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Etnographic study into the use and functions of musical performances in a diaspora context (C ONFERENCE PAPER IMS C ONGRESS 2012)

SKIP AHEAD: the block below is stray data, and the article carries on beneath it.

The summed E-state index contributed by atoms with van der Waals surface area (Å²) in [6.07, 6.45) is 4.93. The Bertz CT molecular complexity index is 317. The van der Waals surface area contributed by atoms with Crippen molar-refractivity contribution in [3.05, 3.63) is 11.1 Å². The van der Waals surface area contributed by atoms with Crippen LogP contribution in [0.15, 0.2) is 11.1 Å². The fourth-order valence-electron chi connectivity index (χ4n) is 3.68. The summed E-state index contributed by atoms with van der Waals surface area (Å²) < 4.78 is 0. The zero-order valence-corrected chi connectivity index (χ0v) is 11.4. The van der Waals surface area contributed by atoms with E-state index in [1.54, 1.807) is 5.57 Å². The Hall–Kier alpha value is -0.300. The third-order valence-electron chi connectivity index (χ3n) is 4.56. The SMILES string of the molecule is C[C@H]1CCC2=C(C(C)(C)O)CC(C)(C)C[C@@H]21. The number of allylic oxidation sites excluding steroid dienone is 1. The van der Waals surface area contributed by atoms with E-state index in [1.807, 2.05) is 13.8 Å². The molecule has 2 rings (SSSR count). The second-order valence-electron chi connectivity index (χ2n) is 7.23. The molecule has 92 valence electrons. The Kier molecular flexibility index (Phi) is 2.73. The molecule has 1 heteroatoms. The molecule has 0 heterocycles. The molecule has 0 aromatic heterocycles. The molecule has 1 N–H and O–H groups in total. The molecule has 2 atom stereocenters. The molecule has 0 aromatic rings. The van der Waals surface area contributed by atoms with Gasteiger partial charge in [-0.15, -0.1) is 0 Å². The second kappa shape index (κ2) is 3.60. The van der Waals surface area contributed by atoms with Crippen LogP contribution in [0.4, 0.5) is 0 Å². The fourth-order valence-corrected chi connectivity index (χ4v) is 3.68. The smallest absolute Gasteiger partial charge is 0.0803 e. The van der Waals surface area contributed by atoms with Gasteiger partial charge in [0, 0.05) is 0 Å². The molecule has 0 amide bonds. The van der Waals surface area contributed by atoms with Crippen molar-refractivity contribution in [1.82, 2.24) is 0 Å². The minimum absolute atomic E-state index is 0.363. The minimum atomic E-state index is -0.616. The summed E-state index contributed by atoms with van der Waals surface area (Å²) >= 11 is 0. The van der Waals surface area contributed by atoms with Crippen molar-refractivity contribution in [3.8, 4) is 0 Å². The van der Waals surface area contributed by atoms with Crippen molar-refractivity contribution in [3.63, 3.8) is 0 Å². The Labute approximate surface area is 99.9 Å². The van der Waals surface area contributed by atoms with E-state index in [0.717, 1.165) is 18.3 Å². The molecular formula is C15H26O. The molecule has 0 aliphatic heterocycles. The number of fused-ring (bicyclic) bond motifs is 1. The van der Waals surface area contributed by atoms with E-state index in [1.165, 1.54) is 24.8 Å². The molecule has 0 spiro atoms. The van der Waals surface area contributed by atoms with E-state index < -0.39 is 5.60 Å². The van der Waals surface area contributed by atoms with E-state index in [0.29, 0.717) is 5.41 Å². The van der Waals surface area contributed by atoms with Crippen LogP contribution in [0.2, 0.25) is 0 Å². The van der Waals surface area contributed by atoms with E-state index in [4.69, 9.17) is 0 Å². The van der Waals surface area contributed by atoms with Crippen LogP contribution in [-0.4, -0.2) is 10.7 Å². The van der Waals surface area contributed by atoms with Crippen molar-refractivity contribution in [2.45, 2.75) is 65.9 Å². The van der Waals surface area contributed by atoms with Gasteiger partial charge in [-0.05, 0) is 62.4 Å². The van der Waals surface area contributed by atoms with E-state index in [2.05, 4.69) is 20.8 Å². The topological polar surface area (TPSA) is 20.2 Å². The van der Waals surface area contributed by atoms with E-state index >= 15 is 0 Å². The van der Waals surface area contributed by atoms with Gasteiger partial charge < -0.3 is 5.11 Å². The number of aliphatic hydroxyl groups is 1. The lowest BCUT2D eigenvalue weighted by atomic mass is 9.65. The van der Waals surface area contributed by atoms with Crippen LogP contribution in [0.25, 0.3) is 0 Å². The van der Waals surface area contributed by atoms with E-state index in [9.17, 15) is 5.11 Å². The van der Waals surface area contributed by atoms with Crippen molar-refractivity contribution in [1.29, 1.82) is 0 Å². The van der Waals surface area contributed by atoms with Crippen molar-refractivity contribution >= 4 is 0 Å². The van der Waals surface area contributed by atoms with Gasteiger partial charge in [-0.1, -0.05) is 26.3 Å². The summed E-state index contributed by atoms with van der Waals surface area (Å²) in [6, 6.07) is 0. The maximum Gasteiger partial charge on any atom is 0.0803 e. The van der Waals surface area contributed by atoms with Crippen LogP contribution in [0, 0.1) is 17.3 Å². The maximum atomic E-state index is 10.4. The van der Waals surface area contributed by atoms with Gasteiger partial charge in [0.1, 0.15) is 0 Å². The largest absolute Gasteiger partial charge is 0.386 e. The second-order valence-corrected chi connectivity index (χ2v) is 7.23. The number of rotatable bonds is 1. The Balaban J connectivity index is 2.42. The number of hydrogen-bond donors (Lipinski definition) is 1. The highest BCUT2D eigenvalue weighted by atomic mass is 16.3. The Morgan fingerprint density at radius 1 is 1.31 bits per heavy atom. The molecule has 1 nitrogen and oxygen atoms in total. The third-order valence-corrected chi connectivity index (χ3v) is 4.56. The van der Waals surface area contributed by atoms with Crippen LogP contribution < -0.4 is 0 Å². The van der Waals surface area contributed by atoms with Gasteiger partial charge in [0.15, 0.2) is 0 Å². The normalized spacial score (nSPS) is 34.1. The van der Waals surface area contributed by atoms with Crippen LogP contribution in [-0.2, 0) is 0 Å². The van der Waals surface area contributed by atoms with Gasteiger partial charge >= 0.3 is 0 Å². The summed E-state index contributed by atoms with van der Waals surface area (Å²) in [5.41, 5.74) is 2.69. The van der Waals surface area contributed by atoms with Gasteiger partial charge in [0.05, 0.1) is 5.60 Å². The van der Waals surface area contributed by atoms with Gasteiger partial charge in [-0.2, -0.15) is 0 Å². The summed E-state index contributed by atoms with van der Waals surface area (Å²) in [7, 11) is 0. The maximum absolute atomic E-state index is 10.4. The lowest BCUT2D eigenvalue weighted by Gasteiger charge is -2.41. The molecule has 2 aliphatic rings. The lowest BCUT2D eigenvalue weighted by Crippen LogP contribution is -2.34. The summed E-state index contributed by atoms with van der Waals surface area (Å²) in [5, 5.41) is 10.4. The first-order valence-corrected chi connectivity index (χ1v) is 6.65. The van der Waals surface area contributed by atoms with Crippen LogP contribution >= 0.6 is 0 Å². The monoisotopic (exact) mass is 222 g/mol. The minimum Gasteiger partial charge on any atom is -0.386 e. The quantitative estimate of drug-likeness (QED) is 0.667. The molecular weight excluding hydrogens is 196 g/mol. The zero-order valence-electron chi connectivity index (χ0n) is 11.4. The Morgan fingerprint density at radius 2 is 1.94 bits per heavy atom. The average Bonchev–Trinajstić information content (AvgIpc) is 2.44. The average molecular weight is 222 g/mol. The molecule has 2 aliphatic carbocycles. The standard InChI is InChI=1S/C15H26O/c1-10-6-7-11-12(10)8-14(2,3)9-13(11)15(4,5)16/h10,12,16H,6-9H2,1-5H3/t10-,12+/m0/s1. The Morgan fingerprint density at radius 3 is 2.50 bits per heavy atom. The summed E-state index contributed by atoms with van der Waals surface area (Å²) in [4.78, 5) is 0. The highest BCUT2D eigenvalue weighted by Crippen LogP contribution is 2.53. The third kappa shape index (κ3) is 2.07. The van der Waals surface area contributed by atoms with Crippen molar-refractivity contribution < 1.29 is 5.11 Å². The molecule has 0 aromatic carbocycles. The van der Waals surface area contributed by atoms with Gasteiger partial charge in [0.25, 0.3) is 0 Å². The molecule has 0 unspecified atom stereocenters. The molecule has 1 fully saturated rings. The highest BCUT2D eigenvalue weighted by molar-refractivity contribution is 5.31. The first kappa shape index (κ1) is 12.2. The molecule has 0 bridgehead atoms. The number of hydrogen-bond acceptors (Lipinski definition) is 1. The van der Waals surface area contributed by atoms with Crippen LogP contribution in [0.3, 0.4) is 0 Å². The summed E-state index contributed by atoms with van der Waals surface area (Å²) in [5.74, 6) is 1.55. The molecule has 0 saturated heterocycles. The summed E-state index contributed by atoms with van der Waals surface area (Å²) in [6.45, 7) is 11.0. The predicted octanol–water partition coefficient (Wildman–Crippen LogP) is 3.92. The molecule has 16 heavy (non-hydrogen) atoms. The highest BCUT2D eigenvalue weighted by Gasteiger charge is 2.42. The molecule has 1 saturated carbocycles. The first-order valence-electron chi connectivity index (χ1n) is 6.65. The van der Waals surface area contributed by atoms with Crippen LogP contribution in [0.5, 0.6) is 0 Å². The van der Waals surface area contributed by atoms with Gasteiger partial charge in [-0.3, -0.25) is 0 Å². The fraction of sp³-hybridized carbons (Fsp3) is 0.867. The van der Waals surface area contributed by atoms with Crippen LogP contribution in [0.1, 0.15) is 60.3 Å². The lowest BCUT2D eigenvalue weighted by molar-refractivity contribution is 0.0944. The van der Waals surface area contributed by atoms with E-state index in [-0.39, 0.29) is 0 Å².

1. A first setting. A sunny Sunday on a public square in Ghent. A large stage, many food and drinks stalls and a bouncy castle for the kids have been set up. Around two in the afternoon, a marching Ottoman military band (mehter) tumultuously kicks off a long series of stage performances by different Turkish and other organizations. This one-day festival is organized by the ‘Turkish Union of Belgium’ together with the Municipality of Ghent. When the obligatory speeches are finished, diverse showcases pass in review: pop-style Turkish folk music is alternated with jazzy & folksy bands, street dance groups, Turkish-spoken stage plays and even whirling dervish performances, for this occasion provided with loud beats and synthesizer sounds... The audience consists mainly of Turkish and non-Turkish inhabitants of Ghent, plus a few tourists. Turkish organisations and media are permanently filming and interviewing. The surrounding outdoor cafés are doing great business, although the regular café-goer doesn’t understand very well what is going on at his familiar square. The event finishes when the dark has taken over from the sun for a good while already.